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BOW DOOR BLAMED IN TRAGEDY

Storm-driven waves broke open the bow door of the ferry Estonia, letting in water that caused the ship to roll over and sink, the head of Sweden's maritime safety division said Friday.

Bengt Erik Stenmark also told reporters that another popular Baltic Sea ferry, the Mariella, was barred from leaving Stockholm harbor because of problems with the monitoring system for its bow door.Stenmark said the Estonia's "bow door had a break . . . and was exposed to the excessive forces of the sea" before it sank off Finland's southwestern coast Wednesday, killing more than 900 people in Scandinavia's worst maritime disaster.

"One man saw the ship sinking without the bow section, and another was walking in knee-high water on the car deck," Stenmark said.

He said an "intelligent guess," based on those witness reports, was that waves could have widened a gap in the bow door, allowing water in and causing the ship to lose stability.

Cars and trucks are loaded on or off through bow and stern doors.

Whether the door was ripped off completely or not, the ship would have sunk, because a relatively small amount of water in the cargo deck can destabilize a ferry.

Stenmark was quoted as saying at a news conference that two witnesses saw the bow door missing when the Estonia sank, but he clarified at a second news conference that only one witness reported that.

He said one witness watched water quickly build up to 12 to 20 inches in the car deck before the ferry sank. "In such a situation, everything is already lost," Stenmark said.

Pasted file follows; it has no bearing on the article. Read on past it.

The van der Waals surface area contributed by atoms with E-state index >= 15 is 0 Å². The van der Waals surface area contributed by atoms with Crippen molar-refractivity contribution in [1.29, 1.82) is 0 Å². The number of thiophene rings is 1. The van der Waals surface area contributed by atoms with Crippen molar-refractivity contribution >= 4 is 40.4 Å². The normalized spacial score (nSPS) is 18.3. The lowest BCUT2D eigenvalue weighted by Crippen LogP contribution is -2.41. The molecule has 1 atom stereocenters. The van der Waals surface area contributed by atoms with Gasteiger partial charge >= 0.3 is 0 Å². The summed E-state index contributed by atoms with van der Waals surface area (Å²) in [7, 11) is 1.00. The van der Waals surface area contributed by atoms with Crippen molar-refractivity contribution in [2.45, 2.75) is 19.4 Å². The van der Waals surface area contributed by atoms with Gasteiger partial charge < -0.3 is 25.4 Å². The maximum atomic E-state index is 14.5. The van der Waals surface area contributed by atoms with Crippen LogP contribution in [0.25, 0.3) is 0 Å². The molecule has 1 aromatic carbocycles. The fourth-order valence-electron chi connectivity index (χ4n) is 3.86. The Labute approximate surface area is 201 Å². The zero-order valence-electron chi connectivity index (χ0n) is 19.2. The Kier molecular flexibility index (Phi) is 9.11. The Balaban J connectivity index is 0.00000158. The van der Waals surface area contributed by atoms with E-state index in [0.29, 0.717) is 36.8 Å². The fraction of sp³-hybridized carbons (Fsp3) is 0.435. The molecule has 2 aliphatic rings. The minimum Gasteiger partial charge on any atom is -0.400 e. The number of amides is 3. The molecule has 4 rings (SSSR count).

At the rescue operations center in Finland, experts questioned Stenmark's state-ment.

"It's a theory, one of the theories," said Tuomo Karppinen, a member of the official inquiry board into the accident. He said no conclusions could be reached so far based only on witnesses' accounts.

Salvage workers set out Friday hoping to use sophisticated sonar to locate the Estonia on the Baltic floor. They then planned to send down a robot to look at the wreck, located in water about 260 feet deep.

Spurred by reports of safety problems that emerged after the disaster, Swedish investigators fanned out to popular passenger ferries today to check bow doors and other ship features.

As a result, the Mariella was blocked from sailing, Stenmark said. That ship was one of several ferries that helped rescue survivors from the Estonia.

On Thursday, Stenmark said shipping companies had called to report earlier incidents in which bow doors came loose or did not close properly, letting water onto vehicle decks.